<p>Pateke/brown teal (Anas chlorotis) have experienced a severe population crash leaving only two remnant wild populations (at Great Barrier Island and Mimiwhangata, Northland). Recovery attempts over the last 35 years have focused on an intensive captive breeding programme which breeds pateke, sourced almost exclusively from Great Barrier Island, for release to establish re-introduced populations in areas occupied in the past. While this important conservation measure may have increased pateke numbers, it was unclear how much of their genetic diversity was being retained. The goal of this study was to determine current levels of genetic variation in the remnant, captive and re-introduced pateke populations using two types of molecular marker, mitochondrial DNA (mtDNA) and microsatellite DNA. Feathers were collected from pateke at Great Barrier Island, Mimiwhangata, the captive breeding population and four re-introduced populations (at Moehau, Karori Wildlife Sanctuary, Tiritiri Matangi Island and Mana Island). DNA was extracted from the base of the feathers, the mitochondrial DNA control region was sequenced, and DNA microsatellite markers were used to genotype individuals. The Great Barrier Island population was found to have only two haplotypes, one in very high abundance which may indicate that historically this population was very small. The captive breeding population and all four re-introduced populations were found to contain only the abundant Great Barrier Island haplotype as the vast majority of captive founders were sourced from this location. In contrast, the Mimiwhangata population contained genetic diversity and 11 haplotypes were found, including the Great Barrier Island haplotype which may have been introduced by captive-bred releases which occurred until the early 1990s. From the microsatellite results, a loss of genetic diversity (measured as average alleles per locus, heterozygosity and allelic richness) was found from Great Barrier Island to captivity and from captivity to re-introduction. Overall genetic diversity within the re-introduced populations (particularly the smaller re-introduced populations at Karori Wildlife Sanctuary, Tiritiri Matangi Island and Mana Island) was much reduced compared with the remnant populations, most probably as a result of small release numbers and small population size. Such loss of genetic diversity could render the re-introduced populations more susceptible to inbreeding depression in the future. Suggested future genetic management options are included which aim for a broader representation of genetic diversity in the pateke captive breeding and release programme.</p>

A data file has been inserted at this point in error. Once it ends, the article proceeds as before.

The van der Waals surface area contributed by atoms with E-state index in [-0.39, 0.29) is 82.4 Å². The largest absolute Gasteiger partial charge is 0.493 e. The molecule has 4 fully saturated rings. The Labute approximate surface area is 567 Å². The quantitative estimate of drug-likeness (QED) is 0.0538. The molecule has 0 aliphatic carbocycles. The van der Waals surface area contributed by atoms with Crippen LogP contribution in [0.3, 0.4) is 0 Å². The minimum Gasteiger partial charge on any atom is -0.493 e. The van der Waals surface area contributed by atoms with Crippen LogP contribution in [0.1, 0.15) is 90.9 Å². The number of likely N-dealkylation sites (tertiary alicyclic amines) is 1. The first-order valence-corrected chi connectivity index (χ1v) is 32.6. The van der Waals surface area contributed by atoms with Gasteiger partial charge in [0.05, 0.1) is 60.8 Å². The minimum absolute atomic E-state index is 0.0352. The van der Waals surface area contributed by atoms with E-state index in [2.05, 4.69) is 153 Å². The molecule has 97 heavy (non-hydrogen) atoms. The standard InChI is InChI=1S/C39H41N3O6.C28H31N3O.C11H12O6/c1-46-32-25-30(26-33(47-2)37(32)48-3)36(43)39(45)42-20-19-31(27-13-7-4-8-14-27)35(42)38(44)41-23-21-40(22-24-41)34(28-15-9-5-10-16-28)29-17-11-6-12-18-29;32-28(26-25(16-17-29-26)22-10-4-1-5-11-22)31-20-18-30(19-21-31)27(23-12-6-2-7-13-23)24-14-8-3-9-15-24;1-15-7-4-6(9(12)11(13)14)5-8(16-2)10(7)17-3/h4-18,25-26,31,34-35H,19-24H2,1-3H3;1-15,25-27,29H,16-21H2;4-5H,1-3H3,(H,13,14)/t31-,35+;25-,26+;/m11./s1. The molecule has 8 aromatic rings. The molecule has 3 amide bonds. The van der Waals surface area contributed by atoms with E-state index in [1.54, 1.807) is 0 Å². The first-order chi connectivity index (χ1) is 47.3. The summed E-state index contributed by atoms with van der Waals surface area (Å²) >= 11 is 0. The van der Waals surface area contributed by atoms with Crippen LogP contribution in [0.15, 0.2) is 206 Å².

2021 ◽